Game Music, Reviews

Bossa Nova is Back and Remixed: Hiroto Saitoh’s Dia Novo (Review)

October 11, 2009 | | 1 Comment Share thison Facebook Bossa Nova is Back and Remixed: Hiroto Saitoh’s Dia Novo (Review)on Twitter

After taking a break with the Cross Hermit soundtrack, we’re back with more bossa nova from Hiroto Saitoh. This time it comes in the form of Dia Novo, an album (or EP) of arrangements of bossa nova greats like Antonio Carlos Jobim, Vinicius de Moreas, Baden Powell, Chico Buarque, and Paulo and Marcuos Valle by Hiroto Saitoh and his friends. A lot of artists for just six tracks, I know, but trust me when I say it’s all good.

These are some serious chillout tracks. The source material is of course pretty highly regarded among bossa nova fans, so it’s definitely interesting to see how Saitoh and the other arrangers have handled them. You’ll also see another familiar face here with Apaco on vocals, who you may remember from our Melodia review.

Hit the jump to find out whether these arrangements amount of sacrilege in our review of Dia Novo.

Now, I said EP before because you’re only getting six tracks that come in at just under 20 minutes. Quite short, especially for the 1,500 yen asking price, but it’s not every day that you get to hear arrangements that take you through the history of a given genre. And that’s just what Dia Novo is.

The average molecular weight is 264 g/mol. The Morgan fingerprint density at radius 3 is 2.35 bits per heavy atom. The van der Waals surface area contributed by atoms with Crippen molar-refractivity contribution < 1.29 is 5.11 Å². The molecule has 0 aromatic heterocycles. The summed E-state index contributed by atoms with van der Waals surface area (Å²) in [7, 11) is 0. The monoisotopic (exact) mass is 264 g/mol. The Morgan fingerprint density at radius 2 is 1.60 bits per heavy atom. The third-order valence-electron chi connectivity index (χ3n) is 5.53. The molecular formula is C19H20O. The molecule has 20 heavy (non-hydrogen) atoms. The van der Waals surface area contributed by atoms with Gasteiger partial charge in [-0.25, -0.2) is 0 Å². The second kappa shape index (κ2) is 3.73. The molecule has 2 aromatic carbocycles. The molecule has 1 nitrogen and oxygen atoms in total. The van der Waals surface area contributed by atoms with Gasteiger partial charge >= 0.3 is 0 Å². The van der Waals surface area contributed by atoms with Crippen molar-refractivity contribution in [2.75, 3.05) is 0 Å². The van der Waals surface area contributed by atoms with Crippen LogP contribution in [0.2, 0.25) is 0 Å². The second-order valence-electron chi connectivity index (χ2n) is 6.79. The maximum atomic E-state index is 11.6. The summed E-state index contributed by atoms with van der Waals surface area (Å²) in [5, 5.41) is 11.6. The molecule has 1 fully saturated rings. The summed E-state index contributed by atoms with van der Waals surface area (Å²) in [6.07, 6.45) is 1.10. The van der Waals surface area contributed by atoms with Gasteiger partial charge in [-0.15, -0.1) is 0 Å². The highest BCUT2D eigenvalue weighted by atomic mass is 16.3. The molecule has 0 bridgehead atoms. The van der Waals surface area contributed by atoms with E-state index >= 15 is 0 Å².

Saitoh opens with “Samba do Avião,” originally by Jobim and Vinicius de Moraes. The original is of course great (check it on YouTube), and this arrangement adds driving percussion and a groovy bassline. Apaco’s layered vocals sport a thick layer of reverb, giving them a trancelike quality. There are also lots of playful piano and belltone ditties that are simply beautiful.

Arranger Kayoko Maeda tackles a guitar piece by Baden Powell next, titled “Berimbau.” Here, a chip lead takes on the initial melody before other electro elements are added, giving the piece a sort of metro pop feel. Toshikazu Saitoh (a relative, perhaps?) is next with “Chega de Saudade,” another Jobim/Vinicius track. An upright bass along with shaker and side stick percussion set the mood for Apaco’s vocals once again. This one is funky, and I dig the dreamy flute solo about half way through the piece.

Saitoh arranges the next three tracks himself. “Imagina” is a Jobim and Carlos Buarque track. The original was pretty angelic, and the full string backing to this arrangement and the rapid vocal lines are quite beautiful. Finally getting away from Jobim, “Butacada” is a Macros and Paulo Valle track that sports an upbeat hip hop vibe with synths and brass stabs alongside electronic organ and electric piano. “Latina (Em Praia)” is an original composition by Saitoh that fits in amazingly well with the previous tracks by the bossa nova masters. It’s a simple guitar and accordion piece with the sounds of ocean waves crashing in the background. Apaco sings a pretty melody line and handles the guitar performance, showing that she’s more than just a pretty voice.

While Dia Novo is short, I found it to be a very enjoyable experience as a fan of bossa nova music. Even for those who aren’t big fans of bossa nova, perhaps this album will turn you on to it, as Saitoh’s arrangements transcend the genre and bring in other elements to give the music a wider appeal. This is a really cool concept, and I hope Saitoh revisits this format in the future. In the meantime, I recommend hunting this one down from LILT Records if you can, as it was originally released at Comiket 67.

Are you a fan of bossa nova music?  Would you like to see more game composers tackling popular music in other genres?

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